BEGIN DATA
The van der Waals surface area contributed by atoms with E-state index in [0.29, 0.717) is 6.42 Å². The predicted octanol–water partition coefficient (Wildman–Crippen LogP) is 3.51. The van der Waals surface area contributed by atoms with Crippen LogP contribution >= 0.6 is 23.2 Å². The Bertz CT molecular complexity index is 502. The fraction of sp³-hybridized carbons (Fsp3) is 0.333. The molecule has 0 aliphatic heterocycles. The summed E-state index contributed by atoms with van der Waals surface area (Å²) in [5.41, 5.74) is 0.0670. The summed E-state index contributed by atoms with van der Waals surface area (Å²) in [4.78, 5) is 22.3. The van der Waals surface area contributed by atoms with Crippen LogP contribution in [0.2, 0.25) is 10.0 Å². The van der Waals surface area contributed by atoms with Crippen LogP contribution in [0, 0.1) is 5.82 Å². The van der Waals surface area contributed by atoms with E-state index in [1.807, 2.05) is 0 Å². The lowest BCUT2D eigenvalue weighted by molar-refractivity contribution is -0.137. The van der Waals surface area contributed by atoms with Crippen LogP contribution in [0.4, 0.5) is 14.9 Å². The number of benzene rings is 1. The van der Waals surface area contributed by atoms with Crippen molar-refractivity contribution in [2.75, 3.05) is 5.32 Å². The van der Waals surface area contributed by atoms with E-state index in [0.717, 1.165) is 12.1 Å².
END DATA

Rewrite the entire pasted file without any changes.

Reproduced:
The van der Waals surface area contributed by atoms with E-state index in [0.29, 0.717) is 6.42 Å². The predicted octanol–water partition coefficient (Wildman–Crippen LogP) is 3.51. The van der Waals surface area contributed by atoms with Crippen LogP contribution >= 0.6 is 23.2 Å². The Bertz CT molecular complexity index is 502. The fraction of sp³-hybridized carbons (Fsp3) is 0.333. The molecule has 0 aliphatic heterocycles. The summed E-state index contributed by atoms with van der Waals surface area (Å²) in [5.41, 5.74) is 0.0670. The summed E-state index contributed by atoms with van der Waals surface area (Å²) in [4.78, 5) is 22.3. The van der Waals surface area contributed by atoms with Crippen LogP contribution in [0.2, 0.25) is 10.0 Å². The van der Waals surface area contributed by atoms with Crippen LogP contribution in [0, 0.1) is 5.82 Å². The van der Waals surface area contributed by atoms with E-state index in [1.807, 2.05) is 0 Å². The lowest BCUT2D eigenvalue weighted by molar-refractivity contribution is -0.137. The van der Waals surface area contributed by atoms with Crippen LogP contribution in [0.4, 0.5) is 14.9 Å². The number of benzene rings is 1. The van der Waals surface area contributed by atoms with Crippen molar-refractivity contribution in [2.75, 3.05) is 5.32 Å². The van der Waals surface area contributed by atoms with E-state index in [0.717, 1.165) is 12.1 Å².